War Dogs Bore Burning Oil to Panic Enemy Horses: Lewis Lapham

In addition to being loyal companions over the millennia, dogs have been trained to do everything from hunting down food to attacking strangers.

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In battle, Greeks used “fire helmets,” specially trained dogs that carried pots of burning oil on their heads to scare enemy horses. Celtic catch dogs were taught to chomp onto the noses of oncoming equines.

In our time, working dogs sniff out explosives and contraband and help people with disabilities. But as more canines are bred as bio-jewelry and emblems of conspicuous consumption, valuable traits such as curiosity, boldness and playfulness are disappearing. More than 400 genetic ailments have been found in U.S. purebred pooches.

I spoke with Mark Derr, author of “How the Dog Became the Dog: From Wolves to Our Best Friends,” on the following topics:

1. Big Game Hunters

2. Genetic Changes

3. Ratters & Hunters

4. Show-Off Dogs

5. Individual Personalities

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(Lewis Lapham is the founder of Lapham’s Quarterly and the former editor of Harper’s magazine. He hosts “The World in Time” interview series for Bloomberg News.)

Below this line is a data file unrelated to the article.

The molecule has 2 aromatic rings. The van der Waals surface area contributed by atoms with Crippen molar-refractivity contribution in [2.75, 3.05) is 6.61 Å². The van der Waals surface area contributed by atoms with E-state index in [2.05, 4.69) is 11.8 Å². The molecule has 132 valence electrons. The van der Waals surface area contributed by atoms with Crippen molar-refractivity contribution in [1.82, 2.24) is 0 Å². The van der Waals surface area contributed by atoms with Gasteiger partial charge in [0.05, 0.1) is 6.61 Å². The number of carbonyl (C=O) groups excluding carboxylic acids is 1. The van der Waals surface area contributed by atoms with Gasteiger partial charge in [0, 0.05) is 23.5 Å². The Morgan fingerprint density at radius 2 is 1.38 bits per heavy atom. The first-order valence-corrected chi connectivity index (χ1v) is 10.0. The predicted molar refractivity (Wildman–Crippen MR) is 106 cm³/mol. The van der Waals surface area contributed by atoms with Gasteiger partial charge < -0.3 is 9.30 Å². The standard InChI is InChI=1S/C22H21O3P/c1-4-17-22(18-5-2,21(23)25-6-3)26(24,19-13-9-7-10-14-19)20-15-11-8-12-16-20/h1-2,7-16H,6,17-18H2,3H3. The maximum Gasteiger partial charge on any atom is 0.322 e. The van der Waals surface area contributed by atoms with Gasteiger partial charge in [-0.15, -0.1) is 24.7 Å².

To contact the writer on the story: Lewis Lapham in New York at lhl@laphamsquarterly.org.

Source: Overlook Duckworth via Bloomberg

The cover jacket of "How the Dog Became the Dog: From Wolves to Our Best Friends" by Mark Derr. Close

The cover jacket of "How the Dog Became the Dog: From Wolves to Our Best Friends" by Mark Derr.

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Source: Overlook Duckworth via Bloomberg

The cover jacket of "How the Dog Became the Dog: From Wolves to Our Best Friends" by Mark Derr.

To contact the editor responsible for this story: Manuela Hoelterhoff at mhoelterhoff@bloomberg.net.

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